Before you can build a just society this unjust version must be torn down. And that starts not with a little petty violence but with getting the people to engage with the political process, to take control of it and to make it work for them, not the rich few.

    • I agree that a lot of people are politically apathetic (although, having said that, who were they meant to vote for?) I suppose one of the big questions is how much will the cuts affect everyone – I suspect that they’re on such a massive scale than almost everyone, even if they’re not affected themselves, will at least know someone whose cousin was laid off, or they’ll have their local swimming pool closed, or will be feeling vaguely hurt by them in one way or another, which means that (I think) there’s the potential for a really mass fightback.
      And respect for having been at Orgeave and Brixton. I agree that rioting alone won’t change anything, although instead of getting people to engage with the ‘political process’ as it currently exists (the last person I remember talking about that was Nick Clegg, and look how that turned out), I think the long term answer is to try and build up community groups for ordinary people to solve their problems themselves, without relying on one set of politicians or another to do it for them. But that’s very much something that can only happen in the long term, looking at this specific campaign I think the rioting’s definitely helped it – can you remember any set of peaceful protests that got this much attention?

  5. Yanuf Yatar says:

    Granted the student protests got attention, but what was the focus of that attention? Student fees? EMA? No, it was the violence. And there lies the problem: if you use violence to push your agenda, then you will alienate the vast majority of people who fear that if the police don’t “stamp down on the yobs”, then said yobs will be smashing their windows next.
    You can take a lot of things away from the average person without really inconveniencing them. We are so energy rich that unless you are homeless you enjoy a level of comfort beyond 90% of the world’s population. Until Mr and Mrs Average have to queue at standpipes for water, or sit and shiver through winter power cuts (as I did in 79) they will not act and will see direct action as a threat to their cosy existence.
    In order to change the system from the outside you would have to formant civil unrest on a scale that does not bear thinking about. Then it is odds on that whatever government was in power (and I see no difference between any of them) would use the full force of the establishment to maintain their position. They could point, with apparent justification, at the “unrest” as they let their dogs off the leash: CS gas (ever been CS’ed? I have, in Paris, Munich, and Los Angeles, it’s bad, very bad indeed), water cannon (Paris again, the CRS make our “riot squad” look like bunch of pussies), baton rounds, and eventually live fire. It’s happened here before, remember Bloody Sunday? And if you think that “the people” of this country can or will stand in the streets against then you are sadly mistaken.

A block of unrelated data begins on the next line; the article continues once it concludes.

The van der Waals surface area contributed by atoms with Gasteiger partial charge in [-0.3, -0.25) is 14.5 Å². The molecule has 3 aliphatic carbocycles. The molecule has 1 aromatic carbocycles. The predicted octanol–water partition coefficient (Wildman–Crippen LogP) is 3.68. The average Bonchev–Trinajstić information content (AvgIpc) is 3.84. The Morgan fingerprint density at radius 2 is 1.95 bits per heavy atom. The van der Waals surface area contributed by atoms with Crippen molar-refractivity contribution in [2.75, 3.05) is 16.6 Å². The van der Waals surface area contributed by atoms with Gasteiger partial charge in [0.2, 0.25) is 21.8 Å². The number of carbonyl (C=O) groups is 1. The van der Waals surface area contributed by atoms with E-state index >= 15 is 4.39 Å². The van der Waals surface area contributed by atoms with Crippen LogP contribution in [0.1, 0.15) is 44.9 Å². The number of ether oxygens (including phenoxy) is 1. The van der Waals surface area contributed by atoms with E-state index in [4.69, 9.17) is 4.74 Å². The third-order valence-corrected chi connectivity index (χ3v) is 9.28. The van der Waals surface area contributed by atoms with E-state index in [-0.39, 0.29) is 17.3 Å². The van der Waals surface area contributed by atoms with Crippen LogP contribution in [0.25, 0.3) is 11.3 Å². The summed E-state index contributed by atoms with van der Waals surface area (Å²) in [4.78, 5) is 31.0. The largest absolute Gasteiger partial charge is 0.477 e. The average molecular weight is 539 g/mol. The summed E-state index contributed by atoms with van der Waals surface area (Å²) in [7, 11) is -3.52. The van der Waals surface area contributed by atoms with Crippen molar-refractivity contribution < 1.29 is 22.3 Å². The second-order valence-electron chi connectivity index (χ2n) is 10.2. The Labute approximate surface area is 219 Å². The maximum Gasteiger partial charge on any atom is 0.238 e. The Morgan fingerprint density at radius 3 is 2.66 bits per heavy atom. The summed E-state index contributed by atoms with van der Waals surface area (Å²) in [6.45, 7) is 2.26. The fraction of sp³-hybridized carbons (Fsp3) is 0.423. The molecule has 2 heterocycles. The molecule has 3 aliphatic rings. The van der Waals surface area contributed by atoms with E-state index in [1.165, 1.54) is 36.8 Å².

Our best method of attack is to use the information culture which is growing around us to expose and shame those who govern for self interest and to inform as many people as possible as to what is really going on. Social networking is a better route into people’s lives than TV or other mass media. It lets people feel they belong, that they have a stake in what is happening; that they CAN make a difference. This is the kind of political engagement I was talking about. It is slow, but the effects are far more permanent and far reaching then a few broken windows in Whitehall.

    • So are you saying that the violence has harmed the student movement? How exactly? It’s too early to say what the effects of last week’s riot have been, so let’s talk about the first one in November. If they hadn’t trashed the Tory HQ last month, do you think that Parliament would’ve voted against the rise in fees? Cos as far as I can see, the student movement actually took off massively after that round of violence. Yeah, it hasn’t brought down the government yet, but then the odds were always massively against the students managing to achieve anything at all. Given that students are generally not that popular, and they don’t have that much power, I think the movement’s been incredibly impressive, and as effective as it could possibly be, so I don’t think it’s been that harmed by the violence.
      And I don’t think that people need to be starving before they’ll take to the streets. Really grim conditions can move people to revolt, but they can also just break their spirit. It’s equally possible for people to get angry if they just expect life to improve and it doesn’t, or doesn’t as much as they want it to – people in France in 1968 (or 2006 for that matter) weren’t exactly starving, were they?
      I agree that state violence is a huge potential problem for anyone attempting to change things for the better, but I don’t think that non-violence is any way around that, I think those in power would be just as willing to use that kind of force against a strictly non-violent movement and then, if they had to, invent incidents to justify it afterwards. The fact is that, despite all the odds, radical attempts to change the system from the outside do sometimes work – I mean, the Soviet dictatorships in Eastern Europe were hardly shy of using violence to crush dissent, but that still didn’t stop them from being brought down in the end.
      And I completely agree that, in the long run, we need to be working on a constructive alternative and not just rioting. Social networking is definitely one way to do that, although (assuming you mean using social networking websites, and not just talking to people) I’d be wary of relying on it too much – for one thing, having to rely on the goodwill of the people who run sites like facebook is a bit risky, and for another, while a lot of people use networks like facebook and twitter, a lot of people don’t, and it’s as important to get pensioners involved as anyone else.